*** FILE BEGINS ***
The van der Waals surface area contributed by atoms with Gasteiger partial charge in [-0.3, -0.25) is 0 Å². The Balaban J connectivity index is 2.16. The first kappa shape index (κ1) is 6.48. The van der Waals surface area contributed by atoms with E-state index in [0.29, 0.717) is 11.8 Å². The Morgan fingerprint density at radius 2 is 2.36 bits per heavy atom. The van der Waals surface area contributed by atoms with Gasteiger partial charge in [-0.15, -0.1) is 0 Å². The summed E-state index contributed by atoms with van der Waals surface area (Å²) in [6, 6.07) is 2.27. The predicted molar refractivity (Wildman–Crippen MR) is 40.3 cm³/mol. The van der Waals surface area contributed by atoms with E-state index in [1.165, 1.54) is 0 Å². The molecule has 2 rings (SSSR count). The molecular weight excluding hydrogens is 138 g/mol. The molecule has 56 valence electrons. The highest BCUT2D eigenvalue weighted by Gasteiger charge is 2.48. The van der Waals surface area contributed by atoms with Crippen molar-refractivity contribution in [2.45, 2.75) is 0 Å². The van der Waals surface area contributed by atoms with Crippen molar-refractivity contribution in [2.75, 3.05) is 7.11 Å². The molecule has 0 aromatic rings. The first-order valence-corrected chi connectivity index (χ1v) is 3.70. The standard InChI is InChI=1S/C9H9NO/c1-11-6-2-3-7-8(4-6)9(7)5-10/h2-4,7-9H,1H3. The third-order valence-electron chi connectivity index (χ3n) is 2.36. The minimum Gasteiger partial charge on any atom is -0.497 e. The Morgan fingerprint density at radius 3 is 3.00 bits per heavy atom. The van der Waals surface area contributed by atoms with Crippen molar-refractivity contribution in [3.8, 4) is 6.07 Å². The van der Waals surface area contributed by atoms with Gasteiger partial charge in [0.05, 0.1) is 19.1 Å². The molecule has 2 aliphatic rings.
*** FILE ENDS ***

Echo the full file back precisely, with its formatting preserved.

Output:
The van der Waals surface area contributed by atoms with Gasteiger partial charge in [-0.3, -0.25) is 0 Å². The Balaban J connectivity index is 2.16. The first kappa shape index (κ1) is 6.48. The van der Waals surface area contributed by atoms with E-state index in [0.29, 0.717) is 11.8 Å². The Morgan fingerprint density at radius 2 is 2.36 bits per heavy atom. The van der Waals surface area contributed by atoms with Gasteiger partial charge in [-0.15, -0.1) is 0 Å². The summed E-state index contributed by atoms with van der Waals surface area (Å²) in [6, 6.07) is 2.27. The predicted molar refractivity (Wildman–Crippen MR) is 40.3 cm³/mol. The van der Waals surface area contributed by atoms with E-state index in [1.165, 1.54) is 0 Å². The molecule has 2 rings (SSSR count). The molecular weight excluding hydrogens is 138 g/mol. The molecule has 56 valence electrons. The highest BCUT2D eigenvalue weighted by Gasteiger charge is 2.48. The van der Waals surface area contributed by atoms with Crippen molar-refractivity contribution in [2.45, 2.75) is 0 Å². The van der Waals surface area contributed by atoms with Crippen molar-refractivity contribution in [2.75, 3.05) is 7.11 Å². The molecule has 0 aromatic rings. The first-order valence-corrected chi connectivity index (χ1v) is 3.70. The standard InChI is InChI=1S/C9H9NO/c1-11-6-2-3-7-8(4-6)9(7)5-10/h2-4,7-9H,1H3. The third-order valence-electron chi connectivity index (χ3n) is 2.36. The minimum Gasteiger partial charge on any atom is -0.497 e. The Morgan fingerprint density at radius 3 is 3.00 bits per heavy atom. The van der Waals surface area contributed by atoms with Crippen molar-refractivity contribution in [3.8, 4) is 6.07 Å². The van der Waals surface area contributed by atoms with Gasteiger partial charge in [0.05, 0.1) is 19.1 Å². The molecule has 2 aliphatic rings.